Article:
More recently the artist has returned to making sculpture and mixed media work in conjunction with her better-known practice of painting and drawing. Night Ways, exhibited at Mary Boone Gallery in NYC in 2005, is an example using time sequenced LED’s in combination with the tradition of drawing as a work on paper. Another example, Induction: Symptom 1, a large floor sculpture consisting of strips of laminated neoprene and mirror form a large funhouse image of interwoven rubber brushstrokes and reflections. The sculpture was first exhibited in the artist’s survey exhibition “Karin Davie: Dangerous Curves”, at the Albright Knox Art Gallery and later reconfigured at Mary Boone Gallery, NYC and Galleria La Citta in Italy. She also exhibited Introvert, an LED illuminated cast wall piece with finger holes, alongside six oil paintings from the Symptomania series as part of her solo exhibition in 2010 at the Aldrich Museum of Contemporary Art. Both of these mixed media pieces refer back to earlier series, My Inside Out and Liar, from 1996–2000, using poured rubber and mirrored glass polka dots on paper.
In the 1990s she participated in the group exhibition “In Full Effect” (1991) at White Columns, NYC, “The Radio Show: Unrealized Projects,” Artists Space, NYC (1992) “Promising Suspects” and “Landscape Reclaimed,” The Aldrich Contemporary Art Museum, (1994–1996), “Painting in an Expanding Field,” Usdan, Bennington College (1996), “After The Fall: Aspect of Abstract Painting Since 1970,” New House Center for Contemporary Art (1997), “Projects 63: Karin Davie, Udomsak Krisanamis, Bruce Person, Fred Tomaselli,” The Museum of Modern Art, NYC (1998), “Post Hypnotic,” The Contemporary Arts Center, Cincinnati, OH (1999), “Emotional Rescue: The Contemporary Art Project,” Seattle Art Museum, Seattle, WA (2000), “Hypermental,” Kunsthaus Zurich, Switzerland and Hamburg, Germany (1999–2001).
Over the past decade Davie has had solo exhibitions at SITE, Santa Fe New Mexico (2003), a survey show at the Albright Knox Gallery, Buffalo NY (2006), Agnes Etherington Art Centre, Kingston, Ontario, Canada (2006), The Aldrich Museum of Contemporary Art, Ridgefield, Connecticut (2008).
The artist has also had solo exhibitions at White Cube, London, UK (2001), Mary Boone Gallery New York, NY (2002 to 2007), Marianne Boesky Gallery, New York, NY (1999), and Wetterling Gallery, Stockholm, Sweden (2006 & 2011).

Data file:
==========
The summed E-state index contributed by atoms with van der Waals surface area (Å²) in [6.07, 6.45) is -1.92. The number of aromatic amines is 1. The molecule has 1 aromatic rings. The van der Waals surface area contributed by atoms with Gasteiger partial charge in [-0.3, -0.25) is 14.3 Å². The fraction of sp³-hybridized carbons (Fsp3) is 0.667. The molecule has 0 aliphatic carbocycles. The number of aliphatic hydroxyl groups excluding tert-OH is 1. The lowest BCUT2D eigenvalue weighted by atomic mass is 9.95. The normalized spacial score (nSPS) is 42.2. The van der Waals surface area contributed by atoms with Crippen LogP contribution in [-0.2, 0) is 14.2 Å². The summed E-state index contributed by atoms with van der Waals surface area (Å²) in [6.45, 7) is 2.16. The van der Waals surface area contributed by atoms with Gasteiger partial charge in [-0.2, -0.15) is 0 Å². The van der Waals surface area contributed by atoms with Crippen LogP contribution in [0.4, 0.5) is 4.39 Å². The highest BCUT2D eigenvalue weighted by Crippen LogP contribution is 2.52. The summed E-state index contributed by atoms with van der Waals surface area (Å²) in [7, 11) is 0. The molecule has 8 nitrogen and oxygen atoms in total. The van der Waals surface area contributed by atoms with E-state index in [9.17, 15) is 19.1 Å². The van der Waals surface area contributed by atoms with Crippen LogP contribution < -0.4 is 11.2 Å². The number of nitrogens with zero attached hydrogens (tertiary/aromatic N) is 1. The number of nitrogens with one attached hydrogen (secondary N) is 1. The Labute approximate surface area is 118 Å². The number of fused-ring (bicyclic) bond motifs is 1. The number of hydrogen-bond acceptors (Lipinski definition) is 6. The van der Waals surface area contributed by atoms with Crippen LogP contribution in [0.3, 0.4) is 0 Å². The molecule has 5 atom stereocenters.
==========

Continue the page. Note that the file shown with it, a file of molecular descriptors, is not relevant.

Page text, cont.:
Major group exhibitions include “Extreme Abstraction,” Albright Knox Art Gallery, Buffalo NY (2005), “The Oppenheimer Collection,” The Nerman Museum of Contemporary Art, Kansas City (2007), “The Maramotti Collection,” The Maramotti Museum, Reggio Emilia, Italy (2007), “Paragons: New Abstraction from the Albright Knox Collection,” Albright Knox Museum, Buffalo, NY (2008), “From the Collection of the Art Gallery of Ontario,” Art Gallery of Ontario, Toronto, Canada (2008–2009), “From the Eric Marx Collection,” Berlin, Germany(2008), “Between Picture and Viewer: The Image in Contemporary Painting,” Visual Arts Gallery, School of Visual Arts, New York, NY (2010), “The Indiscipline of Painting,” Tate St. Ives International and Contemporary Art, Cornwall UK, and The Mead Gallery of Art, University of Warwick, UK,(2011–2012), “Art First, From the Collection of the Museum Art Center Buenos Aires,” Buenos Aires, Argentina (2011), “Watch This Space,” Art Gallery of Ontario, Toronto, Canada (2012), “Buzz,” Nara Roesler Gallery, San Paolo, Brazil (2012–2013).
Work by the artist is held in the public collections of various museums including the Art Gallery of Ontario, Toronto, Canada; The Albright Knox Art Gallery, Buffalo, New York; The Seattle Art Museum, Seattle, Washington; The Modern Art Museum, Fort Worth, Texas; Orlando Museum of Art, Orlando Florida; Kunstverein in Hamburg, Germany; The Weatherspoon Art Museum, University of North Carolina, Greensboro, North Carolina; The Norton Museum of Art, West Palm Beach, Florida; The Nerman Museum of Contemporary Art, Overland Park, Kansas; Maramotti Collection, Reggio Emilia Italy; Museum Art Center Buenos Aires, Buenos Aires, Argentina; Rubell Family Collection, Miami, Florida; Marseilles Collection at the Warehouse, Miami, Florida.